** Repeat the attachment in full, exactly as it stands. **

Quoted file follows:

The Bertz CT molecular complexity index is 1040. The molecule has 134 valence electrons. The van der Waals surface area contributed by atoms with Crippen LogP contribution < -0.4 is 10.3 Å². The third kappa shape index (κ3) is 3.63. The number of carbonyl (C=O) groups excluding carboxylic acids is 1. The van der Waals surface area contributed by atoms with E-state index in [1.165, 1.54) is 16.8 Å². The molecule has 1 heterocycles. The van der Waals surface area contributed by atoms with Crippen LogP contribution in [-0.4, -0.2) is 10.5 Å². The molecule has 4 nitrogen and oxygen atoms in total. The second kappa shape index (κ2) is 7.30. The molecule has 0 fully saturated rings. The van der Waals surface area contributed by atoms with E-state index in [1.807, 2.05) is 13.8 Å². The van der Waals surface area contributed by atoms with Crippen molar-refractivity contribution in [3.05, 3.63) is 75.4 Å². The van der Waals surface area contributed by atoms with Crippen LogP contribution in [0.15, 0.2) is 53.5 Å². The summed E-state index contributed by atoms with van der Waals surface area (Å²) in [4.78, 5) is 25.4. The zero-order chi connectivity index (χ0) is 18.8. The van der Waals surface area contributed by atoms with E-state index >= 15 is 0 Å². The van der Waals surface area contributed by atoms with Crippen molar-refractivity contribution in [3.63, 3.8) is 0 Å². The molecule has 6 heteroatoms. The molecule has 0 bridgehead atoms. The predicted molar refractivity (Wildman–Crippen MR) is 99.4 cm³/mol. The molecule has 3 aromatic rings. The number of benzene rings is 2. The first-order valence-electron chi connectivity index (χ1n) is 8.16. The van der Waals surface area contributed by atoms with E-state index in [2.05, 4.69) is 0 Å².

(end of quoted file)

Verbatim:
The Bertz CT molecular complexity index is 1040. The molecule has 134 valence electrons. The van der Waals surface area contributed by atoms with Crippen LogP contribution < -0.4 is 10.3 Å². The third kappa shape index (κ3) is 3.63. The number of carbonyl (C=O) groups excluding carboxylic acids is 1. The van der Waals surface area contributed by atoms with E-state index in [1.165, 1.54) is 16.8 Å². The molecule has 1 heterocycles. The van der Waals surface area contributed by atoms with Crippen LogP contribution in [-0.4, -0.2) is 10.5 Å². The molecule has 4 nitrogen and oxygen atoms in total. The second kappa shape index (κ2) is 7.30. The molecule has 0 fully saturated rings. The van der Waals surface area contributed by atoms with E-state index in [1.807, 2.05) is 13.8 Å². The van der Waals surface area contributed by atoms with Crippen molar-refractivity contribution in [3.05, 3.63) is 75.4 Å². The van der Waals surface area contributed by atoms with Crippen LogP contribution in [0.15, 0.2) is 53.5 Å². The summed E-state index contributed by atoms with van der Waals surface area (Å²) in [4.78, 5) is 25.4. The zero-order chi connectivity index (χ0) is 18.8. The van der Waals surface area contributed by atoms with E-state index >= 15 is 0 Å². The van der Waals surface area contributed by atoms with Crippen molar-refractivity contribution in [3.63, 3.8) is 0 Å². The molecule has 6 heteroatoms. The molecule has 0 bridgehead atoms. The predicted molar refractivity (Wildman–Crippen MR) is 99.4 cm³/mol. The molecule has 3 aromatic rings. The number of benzene rings is 2. The first-order valence-electron chi connectivity index (χ1n) is 8.16. The van der Waals surface area contributed by atoms with E-state index in [2.05, 4.69) is 0 Å².